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    Re: Universe of the ancient Greeks.
    From: Frank Reed CT
    Date: 2006 Mar 14, 02:34 EST

    Bill, you wrote:
    "That whole  circle/sphere/uniform motion ran through Copernicus, and
    partially through  Kepler et al."
    
    Have I got a trick for you. If you give me any graph of  any physical
    phenomenon whatsoever, I can write a representation of it in terms  of a series of
    uniform circular motions having various amplitudes and  frequencies. Cool, huh?
    [just to be careful here, a system of epicycles is  analogous to, but not
    equivalent to, a Fourier analysis]
    
    And:
    "  Problem being, no math or physics, and only approximate measurements, to
    prove/disprove theories. Not dissimilar to the state we can still find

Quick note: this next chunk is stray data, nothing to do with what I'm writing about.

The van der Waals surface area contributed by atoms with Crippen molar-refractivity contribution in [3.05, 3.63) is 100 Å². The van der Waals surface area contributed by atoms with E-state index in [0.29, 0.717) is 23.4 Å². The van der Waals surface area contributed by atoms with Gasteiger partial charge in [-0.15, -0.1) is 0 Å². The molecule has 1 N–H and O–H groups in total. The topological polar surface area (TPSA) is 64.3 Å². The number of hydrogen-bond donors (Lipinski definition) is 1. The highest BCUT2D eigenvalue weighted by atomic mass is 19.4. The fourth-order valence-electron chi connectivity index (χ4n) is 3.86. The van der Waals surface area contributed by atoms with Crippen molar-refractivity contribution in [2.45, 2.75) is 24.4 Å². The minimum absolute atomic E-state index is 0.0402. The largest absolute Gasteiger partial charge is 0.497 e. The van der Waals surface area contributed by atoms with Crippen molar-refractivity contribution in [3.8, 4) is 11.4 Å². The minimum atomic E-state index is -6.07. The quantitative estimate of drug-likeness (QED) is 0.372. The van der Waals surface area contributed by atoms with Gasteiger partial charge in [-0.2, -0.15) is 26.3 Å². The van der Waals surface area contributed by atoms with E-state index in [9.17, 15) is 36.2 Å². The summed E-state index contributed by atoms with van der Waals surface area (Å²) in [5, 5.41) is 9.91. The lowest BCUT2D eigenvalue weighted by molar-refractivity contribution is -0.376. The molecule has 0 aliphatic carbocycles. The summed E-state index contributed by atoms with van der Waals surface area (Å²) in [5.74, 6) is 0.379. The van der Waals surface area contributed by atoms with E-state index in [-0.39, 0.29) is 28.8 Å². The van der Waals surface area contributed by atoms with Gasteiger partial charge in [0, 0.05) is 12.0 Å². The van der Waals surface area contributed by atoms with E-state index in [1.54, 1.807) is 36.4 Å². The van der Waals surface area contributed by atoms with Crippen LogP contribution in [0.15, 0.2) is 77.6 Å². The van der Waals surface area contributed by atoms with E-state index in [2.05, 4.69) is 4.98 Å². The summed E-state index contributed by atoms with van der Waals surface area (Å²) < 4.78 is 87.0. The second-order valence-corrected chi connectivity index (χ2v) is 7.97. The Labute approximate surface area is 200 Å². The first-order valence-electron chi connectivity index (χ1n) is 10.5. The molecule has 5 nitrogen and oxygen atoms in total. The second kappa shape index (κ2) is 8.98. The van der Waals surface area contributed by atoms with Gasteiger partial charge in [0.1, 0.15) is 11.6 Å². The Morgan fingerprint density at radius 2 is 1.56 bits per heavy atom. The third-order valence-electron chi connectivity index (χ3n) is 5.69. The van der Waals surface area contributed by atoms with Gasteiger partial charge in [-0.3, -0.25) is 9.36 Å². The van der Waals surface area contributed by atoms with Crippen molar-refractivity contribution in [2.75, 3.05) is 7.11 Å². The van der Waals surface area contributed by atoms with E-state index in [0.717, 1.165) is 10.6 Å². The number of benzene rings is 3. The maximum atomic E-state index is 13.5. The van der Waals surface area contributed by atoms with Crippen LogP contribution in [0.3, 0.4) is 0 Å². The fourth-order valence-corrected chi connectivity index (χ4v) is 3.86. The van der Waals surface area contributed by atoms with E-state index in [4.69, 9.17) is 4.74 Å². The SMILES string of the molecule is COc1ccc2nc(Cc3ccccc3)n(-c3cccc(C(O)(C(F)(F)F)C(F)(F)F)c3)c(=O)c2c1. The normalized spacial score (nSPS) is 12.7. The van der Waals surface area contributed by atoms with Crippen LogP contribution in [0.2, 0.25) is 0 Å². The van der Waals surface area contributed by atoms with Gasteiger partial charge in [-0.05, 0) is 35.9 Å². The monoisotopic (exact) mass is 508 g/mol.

"advanced" physics
    in, IMHO."
    
    There would be no major, lasting advance  in theories of the Solar System
    until telescopes were invented and evidence  could test the competing models.
    
    I agree with you (assuming I've  understood you) that fundamental physics is
    in a similar bind today. Physics  works perfectly. There is no conflict with
    experiment or observation. And until  there is, who can say whether things like
    string theory/brane theory etc have  more in common with the Ptolemaic system
    of the Copernican one. Without the test  of experiment, we are at a
    standstill, and the subject slowly degenerates.   [speaking of
    degenerating physics, and I apologize for  being way off-topic now (e-mail me
    off-list if this interests you), did anyone  see the stories recently about a
    discovery of "antigravity" in a "new solution"  of the field equations of general
    relativity?? holy cow, any incompetent twit  can claim to be a physicist today!
    ]
    
    -FER
    42.0N  87.7W, or 41.4N 72.1W.
    www.HistoricalAtlas.com/lunars
    
    
    

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